They said he was respected, patient, dedicated, a man of integrity and a loving father, brother and friend. Those words were used repeatedly to describe Lake, who died in the Iraq War on Jan. 20.
Memorial services for Lake, 43, were held in the morning on St. Thomas and in the afternoon on St. Croix. Lake was born on St. Thomas but transferred to St. Croix in 1991 while serving in the V.I. National Guard. There he met and married his wife, Linda Denise, and had five children.
"I did not know what 2007 had in store for us," said Gov. John P. deJongh Jr. in his tribute to Lake. "It is a year to pay tribute to heroes."
Lake and 50-year-old Lt. Col. David C. Canegata of St. Croix were killed along with 10 others. They were traveling in a U.S. Army Black Hawk helicopter north of Baghdad when the aircraft went down. Canegata's funeral was Feb. 1.
"We feel the pain of two families, two men of honor and distinction," deJongh said. The soldiers longed to come home, he said, and God decided "it was time to bring them home."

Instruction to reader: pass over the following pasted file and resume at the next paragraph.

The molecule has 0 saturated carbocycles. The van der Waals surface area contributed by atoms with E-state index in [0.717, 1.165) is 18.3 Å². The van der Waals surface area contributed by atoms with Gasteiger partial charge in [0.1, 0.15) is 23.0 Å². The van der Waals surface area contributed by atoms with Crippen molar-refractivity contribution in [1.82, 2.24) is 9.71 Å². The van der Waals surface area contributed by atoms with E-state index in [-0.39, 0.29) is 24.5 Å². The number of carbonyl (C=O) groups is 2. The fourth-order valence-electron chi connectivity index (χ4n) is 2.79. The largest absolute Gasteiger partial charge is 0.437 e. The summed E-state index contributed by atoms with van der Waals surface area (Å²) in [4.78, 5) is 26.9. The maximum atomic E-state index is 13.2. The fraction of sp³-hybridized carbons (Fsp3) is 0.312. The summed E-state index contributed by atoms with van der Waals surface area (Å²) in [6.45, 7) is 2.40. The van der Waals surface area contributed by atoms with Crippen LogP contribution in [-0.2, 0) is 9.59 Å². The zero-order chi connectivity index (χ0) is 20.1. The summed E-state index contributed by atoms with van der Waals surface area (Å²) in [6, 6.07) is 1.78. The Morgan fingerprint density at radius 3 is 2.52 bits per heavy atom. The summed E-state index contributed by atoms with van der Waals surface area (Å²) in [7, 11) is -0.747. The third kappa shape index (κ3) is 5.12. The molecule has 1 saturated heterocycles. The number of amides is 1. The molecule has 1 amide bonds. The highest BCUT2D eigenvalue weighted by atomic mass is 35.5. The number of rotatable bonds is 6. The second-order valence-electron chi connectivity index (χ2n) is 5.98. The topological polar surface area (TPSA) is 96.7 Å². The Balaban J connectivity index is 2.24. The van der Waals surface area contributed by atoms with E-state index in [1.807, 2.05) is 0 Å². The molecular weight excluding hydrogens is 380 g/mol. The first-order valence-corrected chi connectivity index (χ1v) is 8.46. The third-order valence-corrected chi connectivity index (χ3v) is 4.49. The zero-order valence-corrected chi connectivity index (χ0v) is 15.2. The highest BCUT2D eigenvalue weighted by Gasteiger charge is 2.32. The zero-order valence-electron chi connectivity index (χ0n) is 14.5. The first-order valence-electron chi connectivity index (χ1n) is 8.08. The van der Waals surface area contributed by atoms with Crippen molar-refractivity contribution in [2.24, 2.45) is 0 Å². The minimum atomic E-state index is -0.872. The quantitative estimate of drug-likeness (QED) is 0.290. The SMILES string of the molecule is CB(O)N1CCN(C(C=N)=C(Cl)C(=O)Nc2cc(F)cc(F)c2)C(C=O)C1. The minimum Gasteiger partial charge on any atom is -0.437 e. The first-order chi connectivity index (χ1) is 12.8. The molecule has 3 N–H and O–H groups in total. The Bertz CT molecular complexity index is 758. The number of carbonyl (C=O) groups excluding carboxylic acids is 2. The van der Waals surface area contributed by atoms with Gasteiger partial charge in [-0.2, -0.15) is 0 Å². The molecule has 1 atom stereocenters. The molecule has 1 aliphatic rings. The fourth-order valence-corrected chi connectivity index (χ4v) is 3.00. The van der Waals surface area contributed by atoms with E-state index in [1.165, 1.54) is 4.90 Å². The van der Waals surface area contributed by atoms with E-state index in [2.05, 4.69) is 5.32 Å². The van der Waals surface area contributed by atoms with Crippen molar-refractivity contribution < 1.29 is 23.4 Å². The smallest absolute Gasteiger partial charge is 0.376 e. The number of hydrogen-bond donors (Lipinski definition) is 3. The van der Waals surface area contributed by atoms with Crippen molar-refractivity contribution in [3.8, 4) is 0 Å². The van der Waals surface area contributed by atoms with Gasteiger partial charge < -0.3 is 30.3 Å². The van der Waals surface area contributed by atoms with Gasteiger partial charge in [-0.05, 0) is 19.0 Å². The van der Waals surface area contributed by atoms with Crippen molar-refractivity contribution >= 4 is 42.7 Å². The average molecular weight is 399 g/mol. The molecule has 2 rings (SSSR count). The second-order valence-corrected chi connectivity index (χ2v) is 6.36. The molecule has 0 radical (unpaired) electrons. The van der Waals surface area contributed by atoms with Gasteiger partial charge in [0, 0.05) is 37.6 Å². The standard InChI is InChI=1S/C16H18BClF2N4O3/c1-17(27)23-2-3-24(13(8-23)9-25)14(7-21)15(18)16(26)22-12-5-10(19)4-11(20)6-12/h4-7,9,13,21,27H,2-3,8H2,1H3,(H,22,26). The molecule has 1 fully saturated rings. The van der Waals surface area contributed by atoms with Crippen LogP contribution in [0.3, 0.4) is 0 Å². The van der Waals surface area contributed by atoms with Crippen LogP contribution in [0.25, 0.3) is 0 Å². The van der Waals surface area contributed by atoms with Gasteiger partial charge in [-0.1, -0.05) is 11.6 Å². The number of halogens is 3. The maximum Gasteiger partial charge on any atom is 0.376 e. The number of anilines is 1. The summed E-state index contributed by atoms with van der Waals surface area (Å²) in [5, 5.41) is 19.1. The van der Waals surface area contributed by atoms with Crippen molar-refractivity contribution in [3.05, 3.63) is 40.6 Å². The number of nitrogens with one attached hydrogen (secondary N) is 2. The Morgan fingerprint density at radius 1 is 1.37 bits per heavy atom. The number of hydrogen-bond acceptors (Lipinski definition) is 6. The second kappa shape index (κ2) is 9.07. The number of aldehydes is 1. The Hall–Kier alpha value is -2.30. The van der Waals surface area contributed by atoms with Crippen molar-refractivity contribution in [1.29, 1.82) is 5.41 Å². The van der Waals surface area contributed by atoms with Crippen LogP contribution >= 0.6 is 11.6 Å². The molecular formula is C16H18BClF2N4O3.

"The families need us now more than ever," deJongh said.
The Seventh Day Central Adventist Church in Grove Place was filled with family, friends and military personnel in a service that began at 2 p.m. A military band played a solemn hymn as soldiers carried the flag-draped casket into the church.
"There is a shadow of death in the valley, but there cannot be a shadow without a light, and that light is Jesus Christ," said Pastor Oriel Fleming.
During the ceremony, Lake was posthumously awarded with several medals. The Legion of Merit, the Bronze Star, the Iraq Campaign Medal and the Distinguished Service Medal were presented to his wife by Adj. Gen. Eddy Charles, retired Lt. Gen. Samuel Ebberson and deJongh.
"The National Guard family is in shock," Charles said as he paid tribute to Lake, adding that the deaths have not discouraged the soldiers from performing their duty. "It is not a deterrent," he said. The National Guard soldiers are "anticipating serving their tour of duty."